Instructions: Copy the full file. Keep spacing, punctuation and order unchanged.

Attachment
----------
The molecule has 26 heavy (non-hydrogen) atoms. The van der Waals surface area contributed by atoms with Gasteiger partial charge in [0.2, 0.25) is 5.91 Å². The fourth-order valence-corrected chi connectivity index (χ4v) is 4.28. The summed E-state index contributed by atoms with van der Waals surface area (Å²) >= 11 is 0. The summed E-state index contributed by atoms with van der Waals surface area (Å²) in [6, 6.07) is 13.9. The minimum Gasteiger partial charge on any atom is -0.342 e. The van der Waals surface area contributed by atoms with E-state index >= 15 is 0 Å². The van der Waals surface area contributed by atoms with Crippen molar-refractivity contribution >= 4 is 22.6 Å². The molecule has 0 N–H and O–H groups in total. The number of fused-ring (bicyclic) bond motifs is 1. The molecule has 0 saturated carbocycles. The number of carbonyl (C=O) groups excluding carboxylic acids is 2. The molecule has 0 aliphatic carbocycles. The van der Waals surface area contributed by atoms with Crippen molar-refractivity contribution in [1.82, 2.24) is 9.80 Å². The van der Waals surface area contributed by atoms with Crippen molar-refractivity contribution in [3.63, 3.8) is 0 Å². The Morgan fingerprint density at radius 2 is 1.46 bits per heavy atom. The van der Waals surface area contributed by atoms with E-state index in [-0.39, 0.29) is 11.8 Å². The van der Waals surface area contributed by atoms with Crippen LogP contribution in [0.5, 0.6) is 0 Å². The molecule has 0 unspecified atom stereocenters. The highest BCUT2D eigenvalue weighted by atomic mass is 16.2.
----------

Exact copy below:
The molecule has 26 heavy (non-hydrogen) atoms. The van der Waals surface area contributed by atoms with Gasteiger partial charge in [0.2, 0.25) is 5.91 Å². The fourth-order valence-corrected chi connectivity index (χ4v) is 4.28. The summed E-state index contributed by atoms with van der Waals surface area (Å²) >= 11 is 0. The summed E-state index contributed by atoms with van der Waals surface area (Å²) in [6, 6.07) is 13.9. The minimum Gasteiger partial charge on any atom is -0.342 e. The van der Waals surface area contributed by atoms with E-state index >= 15 is 0 Å². The van der Waals surface area contributed by atoms with Crippen molar-refractivity contribution >= 4 is 22.6 Å². The molecule has 0 N–H and O–H groups in total. The number of fused-ring (bicyclic) bond motifs is 1. The molecule has 0 saturated carbocycles. The number of carbonyl (C=O) groups excluding carboxylic acids is 2. The molecule has 0 aliphatic carbocycles. The van der Waals surface area contributed by atoms with Crippen molar-refractivity contribution in [1.82, 2.24) is 9.80 Å². The van der Waals surface area contributed by atoms with Crippen molar-refractivity contribution in [3.63, 3.8) is 0 Å². The Morgan fingerprint density at radius 2 is 1.46 bits per heavy atom. The van der Waals surface area contributed by atoms with E-state index in [-0.39, 0.29) is 11.8 Å². The van der Waals surface area contributed by atoms with Crippen LogP contribution in [0.5, 0.6) is 0 Å². The molecule has 0 unspecified atom stereocenters. The highest BCUT2D eigenvalue weighted by atomic mass is 16.2.